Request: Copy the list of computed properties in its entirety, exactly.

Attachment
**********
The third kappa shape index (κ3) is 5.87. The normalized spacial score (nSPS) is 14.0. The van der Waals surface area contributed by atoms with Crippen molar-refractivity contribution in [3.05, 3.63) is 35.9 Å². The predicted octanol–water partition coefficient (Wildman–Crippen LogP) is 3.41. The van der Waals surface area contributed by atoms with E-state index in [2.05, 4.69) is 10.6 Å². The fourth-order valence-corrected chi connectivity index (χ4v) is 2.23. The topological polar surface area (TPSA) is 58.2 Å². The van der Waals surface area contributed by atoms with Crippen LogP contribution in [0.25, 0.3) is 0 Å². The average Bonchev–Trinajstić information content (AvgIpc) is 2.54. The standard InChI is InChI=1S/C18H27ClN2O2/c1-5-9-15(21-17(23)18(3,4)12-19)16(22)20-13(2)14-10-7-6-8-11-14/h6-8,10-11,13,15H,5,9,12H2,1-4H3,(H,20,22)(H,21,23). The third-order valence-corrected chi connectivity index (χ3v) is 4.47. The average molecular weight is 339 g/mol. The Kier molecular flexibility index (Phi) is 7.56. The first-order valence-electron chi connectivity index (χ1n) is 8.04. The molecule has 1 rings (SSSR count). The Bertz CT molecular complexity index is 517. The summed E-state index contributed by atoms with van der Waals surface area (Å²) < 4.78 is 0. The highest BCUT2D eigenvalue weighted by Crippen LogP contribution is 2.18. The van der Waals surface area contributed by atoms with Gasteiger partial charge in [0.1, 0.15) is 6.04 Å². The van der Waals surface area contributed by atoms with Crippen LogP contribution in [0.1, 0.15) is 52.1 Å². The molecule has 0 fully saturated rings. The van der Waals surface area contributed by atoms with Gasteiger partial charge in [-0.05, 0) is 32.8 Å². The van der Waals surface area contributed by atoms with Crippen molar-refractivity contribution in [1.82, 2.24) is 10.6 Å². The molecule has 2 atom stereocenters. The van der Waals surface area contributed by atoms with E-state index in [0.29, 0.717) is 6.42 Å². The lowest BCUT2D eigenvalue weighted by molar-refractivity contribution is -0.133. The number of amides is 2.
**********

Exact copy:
The third kappa shape index (κ3) is 5.87. The normalized spacial score (nSPS) is 14.0. The van der Waals surface area contributed by atoms with Crippen molar-refractivity contribution in [3.05, 3.63) is 35.9 Å². The predicted octanol–water partition coefficient (Wildman–Crippen LogP) is 3.41. The van der Waals surface area contributed by atoms with E-state index in [2.05, 4.69) is 10.6 Å². The fourth-order valence-corrected chi connectivity index (χ4v) is 2.23. The topological polar surface area (TPSA) is 58.2 Å². The van der Waals surface area contributed by atoms with Crippen LogP contribution in [0.25, 0.3) is 0 Å². The average Bonchev–Trinajstić information content (AvgIpc) is 2.54. The standard InChI is InChI=1S/C18H27ClN2O2/c1-5-9-15(21-17(23)18(3,4)12-19)16(22)20-13(2)14-10-7-6-8-11-14/h6-8,10-11,13,15H,5,9,12H2,1-4H3,(H,20,22)(H,21,23). The third-order valence-corrected chi connectivity index (χ3v) is 4.47. The average molecular weight is 339 g/mol. The Kier molecular flexibility index (Phi) is 7.56. The first-order valence-electron chi connectivity index (χ1n) is 8.04. The molecule has 1 rings (SSSR count). The Bertz CT molecular complexity index is 517. The summed E-state index contributed by atoms with van der Waals surface area (Å²) < 4.78 is 0. The highest BCUT2D eigenvalue weighted by Crippen LogP contribution is 2.18. The van der Waals surface area contributed by atoms with Gasteiger partial charge in [0.1, 0.15) is 6.04 Å². The van der Waals surface area contributed by atoms with Crippen LogP contribution in [0.1, 0.15) is 52.1 Å². The molecule has 0 fully saturated rings. The van der Waals surface area contributed by atoms with Gasteiger partial charge in [-0.05, 0) is 32.8 Å². The van der Waals surface area contributed by atoms with Crippen molar-refractivity contribution in [1.82, 2.24) is 10.6 Å². The molecule has 2 atom stereocenters. The van der Waals surface area contributed by atoms with E-state index in [0.29, 0.717) is 6.42 Å². The lowest BCUT2D eigenvalue weighted by molar-refractivity contribution is -0.133. The number of amides is 2.